vsync with glFinish
I'm concerned about the accuracy of this statement:
- On Windows, apart from rendering the picture at least twice as fast as the monitor's refresh rate (per the rules of the Sampling Theorem), SwapBuffers() combined with glFinish() is the only method supported on modern hardware to perfectly achieve vertical synchronization (vsync).
I have never seen this stated anywhere. I am not aware of any reason for a SwapBuffers operation to have to be followed by glFinish in order to vsync. The point of swap interval is to not have to do anything special (other than specifying the swap interval) to get vsync support. Do you have some source for this information? Alfonse 02:09, 11 September 2011 (PDT)
- Yeah, check the previous revision! (Although that in itself may not be reliable.) X-Fi6 02:46, 11 September 2011 (PDT)
- The only reference made to glFinish previously was simply describing its behavior. The point of vsync-ing is not to force the CPU to wait for the GPU to finish rendering. It is to force the GPU to not swap the framebuffers unless a vblank is going on. Whether that makes SwapBuffers operations asynchronous to the CPU or not is irrelevant; what matters is that it eliminates tearing (seeing half of one frame and half of another). Nothing on this page said that using glFinish was necessary to "perfectly achieve vertical synchronization". Alfonse 04:35, 11 September 2011 (PDT)
- Alright, it's sort of a double whammy. A modern compositor like Aero or Compiz should already take care of not drawing to the screen until the window's client area is completely drawn. But I suppose that was SwapBuffers's original intent. CPU<->V-blank synchronization is a nice optional benefit. (Although again, to qualify for "perfect vertical synchronization", this synchronization does help.) X-Fi6 12:47, 11 September 2011 (PDT)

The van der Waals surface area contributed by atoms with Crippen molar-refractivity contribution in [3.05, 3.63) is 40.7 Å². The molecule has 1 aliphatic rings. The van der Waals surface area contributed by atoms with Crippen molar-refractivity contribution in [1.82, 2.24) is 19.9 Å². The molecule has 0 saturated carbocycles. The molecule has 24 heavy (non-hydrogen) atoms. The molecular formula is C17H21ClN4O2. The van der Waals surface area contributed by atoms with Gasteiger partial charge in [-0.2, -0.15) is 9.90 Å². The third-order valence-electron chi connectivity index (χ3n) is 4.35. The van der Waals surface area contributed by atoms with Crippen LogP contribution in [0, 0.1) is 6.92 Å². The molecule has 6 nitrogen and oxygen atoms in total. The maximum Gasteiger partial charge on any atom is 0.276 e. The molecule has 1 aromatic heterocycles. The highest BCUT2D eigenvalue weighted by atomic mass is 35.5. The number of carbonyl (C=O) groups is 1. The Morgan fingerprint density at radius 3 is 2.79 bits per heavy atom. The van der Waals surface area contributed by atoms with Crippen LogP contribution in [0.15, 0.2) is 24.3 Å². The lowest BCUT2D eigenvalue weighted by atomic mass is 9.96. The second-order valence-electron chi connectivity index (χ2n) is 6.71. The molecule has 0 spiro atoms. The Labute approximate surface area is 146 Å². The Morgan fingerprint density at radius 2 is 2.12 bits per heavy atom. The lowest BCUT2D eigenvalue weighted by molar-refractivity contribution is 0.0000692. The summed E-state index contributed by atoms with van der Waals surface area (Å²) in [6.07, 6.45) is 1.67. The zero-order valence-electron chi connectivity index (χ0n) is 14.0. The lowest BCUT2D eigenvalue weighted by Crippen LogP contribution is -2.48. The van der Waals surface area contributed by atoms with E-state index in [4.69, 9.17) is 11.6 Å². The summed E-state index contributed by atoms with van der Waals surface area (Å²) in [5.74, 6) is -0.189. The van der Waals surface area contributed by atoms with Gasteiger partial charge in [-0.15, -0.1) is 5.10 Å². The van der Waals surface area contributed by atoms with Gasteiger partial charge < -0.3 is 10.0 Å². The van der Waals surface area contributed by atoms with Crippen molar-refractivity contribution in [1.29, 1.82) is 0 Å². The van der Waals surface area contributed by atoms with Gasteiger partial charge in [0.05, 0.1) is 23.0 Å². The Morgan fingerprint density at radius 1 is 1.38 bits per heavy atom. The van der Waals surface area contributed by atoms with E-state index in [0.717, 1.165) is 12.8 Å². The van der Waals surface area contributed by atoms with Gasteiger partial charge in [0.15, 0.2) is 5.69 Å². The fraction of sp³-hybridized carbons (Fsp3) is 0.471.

- Nice in what way? Syncing the CPU to the vertical retrace is overall detrimental to performance. It means that the CPU has to idle. Now yes, there are times when that's a good idea, such as when drawing things that are very small (like the GUI). But otherwise, for high-performance applications, this is unnecessary. If you want maximum performance, then you want as much asynchronicity as possible between the CPU and GPU. Alfonse 16:03, 11 September 2011 (PDT)
- It really depends on what is meant by "maximum performance." If taking it to mean "overall throughput," then yes, syncing CPU to vblank is detrimental. If taking it to mean "minimal latency / transport delay," then syncing is almost always necessary. In my application, a high-fidelity flight simulator, we killed several frames' worth of latency by just glFinishing after swapping buffers, which is critical in controlling "simulator sickness" and other undesirable side effects. (pilot-induced oscillations, etc) The CPU can go ahead and crank out frames at 200 Hz, but if the GPU is vsyncing at 60 Hz, you wind up with a pile of queued frames that each take 1/60th second to appear sequentially. User clicks a mouse and doesn't see any visible effect for 100+ msec? That's pretty severe for an application that's supposed to have maximum performance.
- Now if vsync is disabled, and visible tearing is considered acceptable performance, then I agree with you. --The Resident 14:05, 10 December 2011 (PST)
- X-fi6, I believe you've read more meaning into the previous revision than I actually wrote. Combining glFinish and SwapBuffers is useful for controlling latency when vsync is enabled, and the actual syncing of buffer swaps to vblank can happen "perfectly" regardless of whether or not glFinish is used. "Perfect" vsync in my opinion is a totally different matter and seems to depend on a lot of variables (fullscreen, not fullscreen + number of GL windows visible per display, compositing) that are rooted in OS requirements and driver implementation. Also, why bring up the sampling theorem, and just for the brief Windows discussion? If you have another method of eliminating frame tearing, please explain it succinctly.
- Before I hit submit, I'm wondering how these changes to the article would fare. http://pastebin.com/0TgkCgrs X-Fi6 18:20, 7 March 2012 (PST)